This is a guest post by Stephanie Leutert, a research associate here at the Council on Foreign Relations who works with me in the Latin America program.
In less than a month, Ecuadorians will head to the polls to elect their next president, and will likely usher in another four years for Rafael Correa. For a country that famously went through seven presidents in the ten years before Correa took office, the administration’s longevity is a feat in itself. Many observers attribute his durability to the vast expansion of “bonos” or cash transfers to the poor, which now reach almost one in seven Ecuadorians. Others see his charisma, which resonates with so many Ecuadorians, as the key to his success. But Correa has another more unexpected ace card up his sleeve—the country’s roads.
When Correa entered office in 2007, he inherited a country with outdated infrastructure—roads full of potholes and dilapidated or altogether nonexistent bridges. In response, the new government immediately poured hundreds of millions of dollars into building, fixing, and expanding the country’s transportation infrastructure. By Correa’s third year in office, the amount of money spent on building roads was triple that before his arrival to Ecuador’s highest office. In fact, in 2011 the Ministry of Transportation and Public Works’ budget (dedicated to improving and building roads) roughly equaled the Ministry of Education and the Ministry of Healthcare’s budgets combined—some $800 million dollars for transportation infrastructure, poured into an economy the size of Nebraska’s.
These upgrades in roads and bridges boosted Ecuador’s economy. According to the World Bank, from 2007 to 2010 port container traffic more than doubled, as trucks laden with Ecuador’s main exports (oil, bananas, shrimp, and timber) sped quicker than ever to cities and boats headed abroad (substantial investments in port infrastructure helped as well). And roads allowed employers and employees to move their equipment and teams to new sites with greater efficiency. Tourism also likely reaped benefits—as buses are the main transport means for both domestic and international travelers exploring the country.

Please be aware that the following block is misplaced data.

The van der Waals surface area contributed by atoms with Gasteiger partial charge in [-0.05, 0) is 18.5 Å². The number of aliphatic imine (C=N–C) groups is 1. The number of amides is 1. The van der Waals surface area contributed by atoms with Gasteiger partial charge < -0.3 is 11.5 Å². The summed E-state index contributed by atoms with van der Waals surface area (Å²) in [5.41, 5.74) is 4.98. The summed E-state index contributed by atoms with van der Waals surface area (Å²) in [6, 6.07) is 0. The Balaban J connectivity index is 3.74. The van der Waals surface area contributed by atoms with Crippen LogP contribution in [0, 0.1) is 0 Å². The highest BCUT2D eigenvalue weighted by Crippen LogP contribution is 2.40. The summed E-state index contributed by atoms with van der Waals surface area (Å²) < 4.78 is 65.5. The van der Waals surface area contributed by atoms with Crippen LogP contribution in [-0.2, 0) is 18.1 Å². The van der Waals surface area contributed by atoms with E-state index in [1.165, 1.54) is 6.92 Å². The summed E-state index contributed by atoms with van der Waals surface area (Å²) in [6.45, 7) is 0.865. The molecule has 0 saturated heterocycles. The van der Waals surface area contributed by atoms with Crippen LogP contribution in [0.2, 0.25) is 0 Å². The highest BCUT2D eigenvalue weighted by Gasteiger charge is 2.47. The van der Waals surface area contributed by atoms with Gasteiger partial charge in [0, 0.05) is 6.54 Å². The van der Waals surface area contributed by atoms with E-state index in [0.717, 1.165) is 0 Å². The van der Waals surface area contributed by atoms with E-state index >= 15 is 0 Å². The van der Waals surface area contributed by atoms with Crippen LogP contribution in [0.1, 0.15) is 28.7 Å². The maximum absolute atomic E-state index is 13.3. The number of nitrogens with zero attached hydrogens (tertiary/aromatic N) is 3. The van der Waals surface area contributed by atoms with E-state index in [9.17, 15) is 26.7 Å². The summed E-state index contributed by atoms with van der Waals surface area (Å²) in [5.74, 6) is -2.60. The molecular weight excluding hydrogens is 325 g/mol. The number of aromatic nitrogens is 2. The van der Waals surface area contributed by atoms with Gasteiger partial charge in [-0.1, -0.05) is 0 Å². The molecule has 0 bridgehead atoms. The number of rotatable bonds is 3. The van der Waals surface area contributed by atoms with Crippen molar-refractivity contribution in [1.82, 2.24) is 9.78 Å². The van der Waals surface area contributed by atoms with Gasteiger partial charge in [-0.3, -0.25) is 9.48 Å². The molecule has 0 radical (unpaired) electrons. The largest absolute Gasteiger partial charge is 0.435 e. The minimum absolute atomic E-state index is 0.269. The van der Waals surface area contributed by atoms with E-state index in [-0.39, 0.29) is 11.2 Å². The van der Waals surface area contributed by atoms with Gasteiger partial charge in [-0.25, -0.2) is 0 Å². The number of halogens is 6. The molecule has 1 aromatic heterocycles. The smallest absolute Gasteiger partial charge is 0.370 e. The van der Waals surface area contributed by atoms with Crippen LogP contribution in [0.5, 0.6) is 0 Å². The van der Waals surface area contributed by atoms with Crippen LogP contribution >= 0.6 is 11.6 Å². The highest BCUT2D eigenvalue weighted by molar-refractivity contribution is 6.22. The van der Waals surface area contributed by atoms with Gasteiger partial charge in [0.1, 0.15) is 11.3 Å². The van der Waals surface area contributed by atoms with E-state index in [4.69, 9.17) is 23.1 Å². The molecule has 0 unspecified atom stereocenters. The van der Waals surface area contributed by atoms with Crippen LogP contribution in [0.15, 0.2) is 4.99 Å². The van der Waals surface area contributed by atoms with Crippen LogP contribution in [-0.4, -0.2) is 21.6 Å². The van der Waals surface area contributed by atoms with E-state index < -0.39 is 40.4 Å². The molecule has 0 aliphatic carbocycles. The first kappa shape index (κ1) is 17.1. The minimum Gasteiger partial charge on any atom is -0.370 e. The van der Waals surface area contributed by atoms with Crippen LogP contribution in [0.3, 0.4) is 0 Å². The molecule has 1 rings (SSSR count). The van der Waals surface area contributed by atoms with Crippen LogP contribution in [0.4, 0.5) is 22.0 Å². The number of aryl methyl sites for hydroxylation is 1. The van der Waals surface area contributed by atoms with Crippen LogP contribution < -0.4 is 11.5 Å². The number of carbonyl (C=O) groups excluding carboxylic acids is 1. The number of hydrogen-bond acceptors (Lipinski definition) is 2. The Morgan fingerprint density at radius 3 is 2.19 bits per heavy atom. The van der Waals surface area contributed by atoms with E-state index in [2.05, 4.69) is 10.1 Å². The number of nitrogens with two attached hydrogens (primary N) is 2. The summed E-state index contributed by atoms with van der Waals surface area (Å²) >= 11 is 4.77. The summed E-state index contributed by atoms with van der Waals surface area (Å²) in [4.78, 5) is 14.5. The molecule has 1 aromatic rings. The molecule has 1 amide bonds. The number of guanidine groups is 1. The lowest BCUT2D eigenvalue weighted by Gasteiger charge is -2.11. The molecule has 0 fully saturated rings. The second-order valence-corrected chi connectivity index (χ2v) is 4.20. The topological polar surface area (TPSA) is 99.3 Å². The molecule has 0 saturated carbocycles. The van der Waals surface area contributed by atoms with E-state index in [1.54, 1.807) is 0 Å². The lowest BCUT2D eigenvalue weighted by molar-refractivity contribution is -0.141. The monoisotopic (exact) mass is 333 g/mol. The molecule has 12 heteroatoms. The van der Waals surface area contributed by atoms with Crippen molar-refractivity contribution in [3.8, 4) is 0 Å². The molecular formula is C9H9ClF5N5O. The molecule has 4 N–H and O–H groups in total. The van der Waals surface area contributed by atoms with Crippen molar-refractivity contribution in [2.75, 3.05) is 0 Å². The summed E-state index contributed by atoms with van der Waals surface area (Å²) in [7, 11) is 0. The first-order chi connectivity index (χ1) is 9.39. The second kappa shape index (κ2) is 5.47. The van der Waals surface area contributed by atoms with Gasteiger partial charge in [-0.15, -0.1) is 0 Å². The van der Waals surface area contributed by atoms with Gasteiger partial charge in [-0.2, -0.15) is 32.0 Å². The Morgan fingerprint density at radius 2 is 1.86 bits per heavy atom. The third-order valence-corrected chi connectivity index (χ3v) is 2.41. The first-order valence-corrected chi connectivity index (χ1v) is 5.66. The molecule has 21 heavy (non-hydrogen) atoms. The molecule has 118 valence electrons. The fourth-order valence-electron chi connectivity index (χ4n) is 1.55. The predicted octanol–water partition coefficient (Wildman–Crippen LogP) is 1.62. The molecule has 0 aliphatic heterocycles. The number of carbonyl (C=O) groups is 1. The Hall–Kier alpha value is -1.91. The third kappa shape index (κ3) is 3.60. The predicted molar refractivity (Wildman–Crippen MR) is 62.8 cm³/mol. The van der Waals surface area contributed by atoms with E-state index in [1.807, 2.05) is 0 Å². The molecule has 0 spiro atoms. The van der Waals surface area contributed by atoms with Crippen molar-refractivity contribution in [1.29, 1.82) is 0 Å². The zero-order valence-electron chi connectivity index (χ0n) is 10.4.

These infrastructure investments have big political reverberations too. The government frequently touts these achievements, as do Correa’s campaign videos. One such advertisement follows Correa as he bikes along a smooth road, then flashes images of new bridges, alluding to Ecuador’s development. And Ecuadorians have noticed. During a recent trip to Ecuador, more than a few Guayaquil residents mentioned the new transportation infrastructure to me (unprovoked) as an example of a very positive way that Correa has changed their country.
These investments in roads and other infrastructure are important for Ecuador’s long-term development and for its economy. They are also a shrewd political tactic—providing tangible results of Correa’s presidency and benefits that are felt by almost everyone. By appealing to Ecuadorians of many ideological leanings, Correa looks to ride these roads to a second term.
Published in conjunction with Latin America’s Moment at the Council on Foreign Relations